Pingueculitis and Scleral Contact Lenses

 

In particularly bad cases, the pinguecula can become inflamed and swollen, leading to a condition known as pingueculitis. The American Family Physician explains that pingueculitis can be treated with artificial tears and mild topical steroids if necessary. This should cause the swelling to recede, and it might remove the pinguecula entirely; however, if the patient does not want to wait, surgery is an option.

Additionally, if pinguecula or pingueculitis causes chronic irritation, or the pinguecula interferes with contact lenses, surgery might be a consideration.

Another treatment option is scleral contact lenses. They cover both the cornea and a large part of the sclera (the white part of the eye). This helps to protect the growth from further exposure to UV rays. This will break up the protein, fat, or calcium deposit and cause the pinguecula to dissipate. This might be an option for people whose pinguecula interferes with the application of their regular contact lenses since scleral contact lenses “completely vault the cornea,” bypassing the problems posed by an irregular corneal surface.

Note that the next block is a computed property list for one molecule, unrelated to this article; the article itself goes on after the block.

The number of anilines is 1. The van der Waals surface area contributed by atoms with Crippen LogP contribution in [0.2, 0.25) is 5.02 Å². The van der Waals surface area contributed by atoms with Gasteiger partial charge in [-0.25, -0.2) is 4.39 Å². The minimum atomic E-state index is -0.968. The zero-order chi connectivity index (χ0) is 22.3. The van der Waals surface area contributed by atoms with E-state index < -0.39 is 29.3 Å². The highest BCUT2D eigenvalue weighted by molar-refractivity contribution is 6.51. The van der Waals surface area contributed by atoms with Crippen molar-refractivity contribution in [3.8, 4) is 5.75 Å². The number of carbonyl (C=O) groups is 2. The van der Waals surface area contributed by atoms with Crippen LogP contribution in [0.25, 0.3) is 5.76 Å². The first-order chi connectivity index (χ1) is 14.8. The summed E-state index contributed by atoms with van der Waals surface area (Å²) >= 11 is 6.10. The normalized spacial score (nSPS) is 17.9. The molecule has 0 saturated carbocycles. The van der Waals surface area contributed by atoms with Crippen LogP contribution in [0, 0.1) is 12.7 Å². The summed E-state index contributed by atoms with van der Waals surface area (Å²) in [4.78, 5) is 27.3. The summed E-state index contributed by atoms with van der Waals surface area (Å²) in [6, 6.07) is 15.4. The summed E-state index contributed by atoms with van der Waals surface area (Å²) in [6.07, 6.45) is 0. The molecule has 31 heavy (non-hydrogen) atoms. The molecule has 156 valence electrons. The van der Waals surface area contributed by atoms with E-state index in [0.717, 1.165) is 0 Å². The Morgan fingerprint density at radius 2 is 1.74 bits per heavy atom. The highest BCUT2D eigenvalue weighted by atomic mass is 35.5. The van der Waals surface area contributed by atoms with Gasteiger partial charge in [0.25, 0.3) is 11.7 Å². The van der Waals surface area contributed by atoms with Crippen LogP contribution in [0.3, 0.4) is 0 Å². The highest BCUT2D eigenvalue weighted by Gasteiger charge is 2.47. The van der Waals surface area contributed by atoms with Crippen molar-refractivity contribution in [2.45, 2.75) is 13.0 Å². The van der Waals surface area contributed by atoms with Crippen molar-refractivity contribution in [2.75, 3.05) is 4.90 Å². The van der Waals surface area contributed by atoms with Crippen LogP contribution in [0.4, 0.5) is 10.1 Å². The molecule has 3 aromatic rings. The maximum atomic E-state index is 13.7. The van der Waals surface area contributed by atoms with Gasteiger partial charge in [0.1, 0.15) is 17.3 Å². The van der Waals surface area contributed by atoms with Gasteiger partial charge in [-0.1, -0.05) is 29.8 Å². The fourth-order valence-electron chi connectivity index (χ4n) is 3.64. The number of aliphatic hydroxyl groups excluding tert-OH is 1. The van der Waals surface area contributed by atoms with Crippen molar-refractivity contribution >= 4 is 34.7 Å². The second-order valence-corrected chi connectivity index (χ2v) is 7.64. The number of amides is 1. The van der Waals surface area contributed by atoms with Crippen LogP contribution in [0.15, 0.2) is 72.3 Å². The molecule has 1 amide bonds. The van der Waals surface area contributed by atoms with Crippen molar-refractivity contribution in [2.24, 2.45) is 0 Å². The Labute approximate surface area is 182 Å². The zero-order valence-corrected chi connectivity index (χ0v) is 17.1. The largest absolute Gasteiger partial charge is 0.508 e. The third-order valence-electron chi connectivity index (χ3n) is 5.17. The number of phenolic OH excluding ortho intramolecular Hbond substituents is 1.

People who have pinguecula experience an itching and burning sensation in their eyes, like feeling like they have sand or grit caught on their eye. This might be how the pinguecula started, but it is not actually pinguecula itself. The formation of the pinguecula can make their vision blurry.

Pinguecula vs. Pterygia

Pterygia

Occasionally, pinguecula is confused with another form of eye growth called pterygia. Sometimes the two are mentioned together, but they are distinct conditions.

Pterygia is the growth of fleshy tissue that can start as a pinguecula, but it grows large enough to cover the cornea and affect vision. Pinguecula do not grow, do not cover the cornea, and do not affect vision.